Self-sufficiency drive key to revitalising UK farming
OCTOBER 2010: NICK Griffin has been asked by an association of farmers from the north of his constituency to support local wildlife initiatives in the North West.
The association is concerned that the Government's need to cut spending will reduce the amount of public funds going towards conservation.
It wants to see the Government redistribute the costs of conservation by doing much more to make polluters pay for the damage they do to the environment or by making people who benefit from the natural world, pay for some of the services they currently receive for free.
Writing to the MEP, a farmer from Cumbria warns:
"It is critical to protect agri-environment spending as this is the key means of maintaining Sites of Special Scientific Interest, halting the loss of habitats and restoring biodiversity. "The Higher Level Scheme in particular is the crucial, science-based programme for delivery of these goals. In addition, due to the high European contribution to these schemes, scrapping them would mean more money would be sent back to Europe than would be saved, which would make cuts here a poor deal for the UK taxpayer.
"There are other ways to improve the cost-effectiveness of countryside payments. For example, the Single Farm Payment, which cost £1.6 billion in England in 2008, is an inefficient use of taxpayer funds. It does not cost-effectively achieve income security for farmers, food security or high environmental standards."
The European Union’s Common Agricultural Policy is due to be reformed in 2013 and the association wants the UK Government to demand more for its investment.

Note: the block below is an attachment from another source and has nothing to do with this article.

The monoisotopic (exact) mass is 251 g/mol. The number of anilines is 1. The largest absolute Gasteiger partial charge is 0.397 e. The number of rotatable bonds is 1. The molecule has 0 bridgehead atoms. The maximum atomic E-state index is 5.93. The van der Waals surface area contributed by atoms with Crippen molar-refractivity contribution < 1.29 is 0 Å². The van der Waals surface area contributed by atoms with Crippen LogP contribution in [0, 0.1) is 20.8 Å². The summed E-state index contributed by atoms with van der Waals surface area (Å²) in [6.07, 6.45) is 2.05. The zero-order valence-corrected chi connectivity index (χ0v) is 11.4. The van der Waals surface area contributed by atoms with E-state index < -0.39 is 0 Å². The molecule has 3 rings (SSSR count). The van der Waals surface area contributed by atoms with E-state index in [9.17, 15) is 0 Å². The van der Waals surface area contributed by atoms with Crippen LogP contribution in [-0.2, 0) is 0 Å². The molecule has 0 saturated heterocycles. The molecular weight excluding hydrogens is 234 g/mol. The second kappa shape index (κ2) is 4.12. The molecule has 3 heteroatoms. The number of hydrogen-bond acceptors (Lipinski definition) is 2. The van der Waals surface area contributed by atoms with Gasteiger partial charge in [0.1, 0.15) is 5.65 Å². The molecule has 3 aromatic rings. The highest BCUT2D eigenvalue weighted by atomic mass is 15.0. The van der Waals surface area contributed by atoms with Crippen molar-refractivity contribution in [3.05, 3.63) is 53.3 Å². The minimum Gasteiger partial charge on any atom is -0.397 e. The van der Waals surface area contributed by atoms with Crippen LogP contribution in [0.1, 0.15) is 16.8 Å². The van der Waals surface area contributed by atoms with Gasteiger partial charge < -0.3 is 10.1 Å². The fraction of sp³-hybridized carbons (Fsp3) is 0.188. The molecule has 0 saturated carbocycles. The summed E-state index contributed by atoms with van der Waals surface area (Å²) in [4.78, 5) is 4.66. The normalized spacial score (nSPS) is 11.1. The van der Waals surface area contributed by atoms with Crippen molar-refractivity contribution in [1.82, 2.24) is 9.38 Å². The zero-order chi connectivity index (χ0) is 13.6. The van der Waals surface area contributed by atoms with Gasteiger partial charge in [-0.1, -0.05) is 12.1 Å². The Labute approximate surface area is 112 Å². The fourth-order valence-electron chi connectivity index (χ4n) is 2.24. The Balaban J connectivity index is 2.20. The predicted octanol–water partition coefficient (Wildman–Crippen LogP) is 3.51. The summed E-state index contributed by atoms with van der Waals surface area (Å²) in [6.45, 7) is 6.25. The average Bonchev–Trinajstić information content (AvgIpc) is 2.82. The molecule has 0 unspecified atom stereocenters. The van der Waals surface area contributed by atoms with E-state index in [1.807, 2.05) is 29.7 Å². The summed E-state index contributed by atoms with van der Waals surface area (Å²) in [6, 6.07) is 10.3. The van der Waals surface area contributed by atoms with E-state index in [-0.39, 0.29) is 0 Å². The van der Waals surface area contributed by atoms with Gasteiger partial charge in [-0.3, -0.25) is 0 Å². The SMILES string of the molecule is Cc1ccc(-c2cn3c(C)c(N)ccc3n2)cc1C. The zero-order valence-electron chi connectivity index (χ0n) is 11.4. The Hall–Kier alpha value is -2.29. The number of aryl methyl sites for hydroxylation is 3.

Responding on behalf of the MEP, Constituency Office manager Tina Wingfield wrote:
"The Coalition Government’s Spending Review 2010 is likely to have a significant and damaging effect on many areas of British life, and the withdrawal of essential funding is of great concern to many service-providing organisations.
"You are quite correct to highlight the absurdity of the current system, whereby a decision by our national government to save money by cutting agri-environment spending may actually result in a net deficit of funds due to the consequential loss of EU grants.
"The British Government is bound so inextricably by European Union community-wide policies and finance schemes, that the decisions made in our national parliament can be undermined, contradicted or rendered negative as a result of this national subservience and interdependence with the EU. Indeed, Westminster is so restricted by EU rules and regulations that there is hardly an area of policy where the British parliament remains entirely sovereign. The cost of this suffocating relationship is, moreover, exorbitant, with British taxpayers enjoying funding rebates which constitute a drop in the ocean compared to the tsunami of public money that is gifted annually to the European Union and re-distributed to the benefit of numerous other European nations.
"Mr Griffin and the British National Party believe that decisions on policy matters in economic, social and political spheres should be made by the British Government, with reference primarily to the best interests of Britain and the British people. This includes, of course, assessing how to spend British taxpayers’ money in a fair, efficient and co-ordinated way, so that overall policy pledges are upheld.
"In order to ensure our national sovereignty and the right to determine our own destiny, the British National Party demands an immediate withdrawal from the European Union.
"With respect to agricultural policy, the EU’s Common Agricultural Policy (CAP) subsidies will be phased out following our withdrawal from the EU and replaced, initially, with the British system of subsidy that existed prior to 1973.
"A healthy nation depends on a healthy environment and healthy food. The British National Party envisages a strong agricultural sector and vibrant farming communities as vital to the nations’ well-being. The regeneration of the family farm as the core structure of our agricultural sector will be encouraged; emphasis placed on quality, self-sufficiency, environmentally sustainable rural communities and (where feasible) decreased reliance on petrochemical products. To protect the environment from damage a “polluter pays” policy will be adopted and the work of the Countryside Restoration Trust will be supported and promoted.
"In short, gaining freedom from European Union control is an essential precursor to implementing co-ordinated, economically and environmentally sustainable agricultural policies."